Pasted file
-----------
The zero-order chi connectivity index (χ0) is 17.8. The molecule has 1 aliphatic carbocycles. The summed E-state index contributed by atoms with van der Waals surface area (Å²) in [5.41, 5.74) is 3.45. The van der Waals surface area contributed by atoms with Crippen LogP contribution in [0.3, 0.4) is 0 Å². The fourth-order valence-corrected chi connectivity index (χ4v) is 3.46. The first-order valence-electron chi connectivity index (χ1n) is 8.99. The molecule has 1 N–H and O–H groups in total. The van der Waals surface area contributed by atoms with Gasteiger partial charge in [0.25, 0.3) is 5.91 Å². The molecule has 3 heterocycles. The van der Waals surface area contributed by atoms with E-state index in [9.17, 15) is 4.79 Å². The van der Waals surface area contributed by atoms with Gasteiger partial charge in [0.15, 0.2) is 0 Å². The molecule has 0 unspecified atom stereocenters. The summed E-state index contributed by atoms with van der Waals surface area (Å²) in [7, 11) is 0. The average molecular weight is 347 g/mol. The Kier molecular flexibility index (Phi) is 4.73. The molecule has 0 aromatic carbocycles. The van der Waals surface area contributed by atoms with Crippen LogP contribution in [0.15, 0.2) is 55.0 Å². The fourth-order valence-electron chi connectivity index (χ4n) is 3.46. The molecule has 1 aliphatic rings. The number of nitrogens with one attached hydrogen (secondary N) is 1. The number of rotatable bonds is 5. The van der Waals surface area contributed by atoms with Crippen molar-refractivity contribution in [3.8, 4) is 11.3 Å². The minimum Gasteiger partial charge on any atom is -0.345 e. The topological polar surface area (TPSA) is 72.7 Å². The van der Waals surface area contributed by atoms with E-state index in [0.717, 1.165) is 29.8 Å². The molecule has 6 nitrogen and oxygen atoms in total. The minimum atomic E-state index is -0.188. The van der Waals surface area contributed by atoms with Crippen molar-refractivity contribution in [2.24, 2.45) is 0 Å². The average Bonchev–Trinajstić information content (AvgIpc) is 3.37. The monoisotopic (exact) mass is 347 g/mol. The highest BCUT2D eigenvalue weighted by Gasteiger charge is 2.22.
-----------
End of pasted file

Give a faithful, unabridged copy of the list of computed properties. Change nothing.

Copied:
The zero-order chi connectivity index (χ0) is 17.8. The molecule has 1 aliphatic carbocycles. The summed E-state index contributed by atoms with van der Waals surface area (Å²) in [5.41, 5.74) is 3.45. The van der Waals surface area contributed by atoms with Crippen LogP contribution in [0.3, 0.4) is 0 Å². The fourth-order valence-corrected chi connectivity index (χ4v) is 3.46. The first-order valence-electron chi connectivity index (χ1n) is 8.99. The molecule has 1 N–H and O–H groups in total. The van der Waals surface area contributed by atoms with Gasteiger partial charge in [0.25, 0.3) is 5.91 Å². The molecule has 3 heterocycles. The van der Waals surface area contributed by atoms with E-state index in [9.17, 15) is 4.79 Å². The van der Waals surface area contributed by atoms with Gasteiger partial charge in [0.15, 0.2) is 0 Å². The molecule has 0 unspecified atom stereocenters. The summed E-state index contributed by atoms with van der Waals surface area (Å²) in [7, 11) is 0. The average molecular weight is 347 g/mol. The Kier molecular flexibility index (Phi) is 4.73. The molecule has 0 aromatic carbocycles. The van der Waals surface area contributed by atoms with Crippen LogP contribution in [0.15, 0.2) is 55.0 Å². The fourth-order valence-electron chi connectivity index (χ4n) is 3.46. The molecule has 1 aliphatic rings. The number of nitrogens with one attached hydrogen (secondary N) is 1. The number of rotatable bonds is 5. The van der Waals surface area contributed by atoms with Crippen molar-refractivity contribution in [3.8, 4) is 11.3 Å². The minimum Gasteiger partial charge on any atom is -0.345 e. The topological polar surface area (TPSA) is 72.7 Å². The van der Waals surface area contributed by atoms with E-state index in [0.717, 1.165) is 29.8 Å². The molecule has 6 nitrogen and oxygen atoms in total. The minimum atomic E-state index is -0.188. The van der Waals surface area contributed by atoms with Crippen molar-refractivity contribution in [2.24, 2.45) is 0 Å². The average Bonchev–Trinajstić information content (AvgIpc) is 3.37. The monoisotopic (exact) mass is 347 g/mol. The highest BCUT2D eigenvalue weighted by Gasteiger charge is 2.22.